Plus, it shows neighboring farms what can be done. To that end, Miltrim Farms has joined the Eau Pleine Partnership for Integrated Conservation (EPPIC). This group includes farmers, farm organizations, conservationists, wildlife groups and local and state government agencies. The goal is to provide information and resources to other water users to improve stewardship.
That effort in community out-reach seems to be working. To date. EPPIC participants have converted about 15,000 acres of conventionally tilled ground to no-till, planted 9,000 acres of cover crops and switched 1,500 acres of pasture to managed grazing.
The point is to continue to learn what works best on local farms and share that knowledge. “There has been more and more interest in our area about cover crops and reduced tillage,” says Trimner. “We want to make these practices widespread.”
Sidebar: Feed Quality Improves
With Land Conservation
It might not be intuitive at first, but corn silage digestibility improves with soil conservation practices that involve no-till farming and cover crops.
“After 5 years of no-till plus cover crops, corn silage digestibility increased by 2-6% in 2018 and 2019 in comparison to silage grown in a conventional tillage system without cover crops,” says Jason Cavadini, an agronomist with the University of Wisconsin Marshfield Experiment Station in northcentral Wisconsin.
“In the last two years of our trials, we started detecting increased digestibility in feed quality with interseeded crops,” he says. “And we were sure we were not getting mixed feeds from the interseeded crops in our corn silage based on how we were harvesting the silage.”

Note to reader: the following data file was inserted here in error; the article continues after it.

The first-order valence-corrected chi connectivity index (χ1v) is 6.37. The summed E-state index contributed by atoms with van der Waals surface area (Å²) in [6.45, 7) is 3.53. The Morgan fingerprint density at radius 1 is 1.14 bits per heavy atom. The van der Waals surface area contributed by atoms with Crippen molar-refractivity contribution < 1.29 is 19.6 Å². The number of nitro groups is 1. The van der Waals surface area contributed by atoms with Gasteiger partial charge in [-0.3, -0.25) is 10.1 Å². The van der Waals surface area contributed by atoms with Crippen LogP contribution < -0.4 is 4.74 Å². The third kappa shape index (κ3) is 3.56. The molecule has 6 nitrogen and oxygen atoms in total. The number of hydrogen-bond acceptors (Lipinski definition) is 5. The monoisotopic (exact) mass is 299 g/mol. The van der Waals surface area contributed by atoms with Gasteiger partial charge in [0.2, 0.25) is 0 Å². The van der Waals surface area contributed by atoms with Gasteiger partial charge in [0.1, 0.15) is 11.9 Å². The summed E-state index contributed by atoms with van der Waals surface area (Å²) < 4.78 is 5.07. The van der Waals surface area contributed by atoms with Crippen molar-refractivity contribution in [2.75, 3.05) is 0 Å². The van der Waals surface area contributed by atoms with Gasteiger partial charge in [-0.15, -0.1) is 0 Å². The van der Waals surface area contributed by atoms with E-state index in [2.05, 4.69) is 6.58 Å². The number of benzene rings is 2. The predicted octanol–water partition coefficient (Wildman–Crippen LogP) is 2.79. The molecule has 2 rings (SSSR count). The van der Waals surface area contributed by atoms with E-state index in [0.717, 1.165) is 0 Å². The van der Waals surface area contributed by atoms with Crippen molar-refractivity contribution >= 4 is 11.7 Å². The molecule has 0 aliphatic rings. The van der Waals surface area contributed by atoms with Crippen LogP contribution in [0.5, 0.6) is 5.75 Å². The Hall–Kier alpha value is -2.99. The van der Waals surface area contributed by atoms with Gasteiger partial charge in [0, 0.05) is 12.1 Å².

In the first four years, Cavadinia saw soil health improve but did not detect any yield differences. In the next two years, he saw forage quality increase, which he attributes to soil health and improved biology.
“The difference in feed quality came from the corn silage itself that we were measuring in our plots,” he says. “Our running theory, with consecutive years of minimum tillage and green cover crops, is that we are getting levels of biological activity in the soils we haven’t seen in a long time and that is being reflected in our crop quality.”
No-till and cover crops have not had an effect on crop yields. In terms of production costs, Cavadini says most farms try to limit planting and seed costs to $30/a. This can be recouped by saving two tillage passes. It can be more than recouped if farmers are taking a cutting of cover-crop forage.
The first benefit farmers see with reduced tillage and cover crops, however, is that fields can carry heavier traffic. In years with wet autumns, that can prove a huge benefit to getting crops harvested. It also reduces, and often eliminates, the need for spring tillage ahead of planting.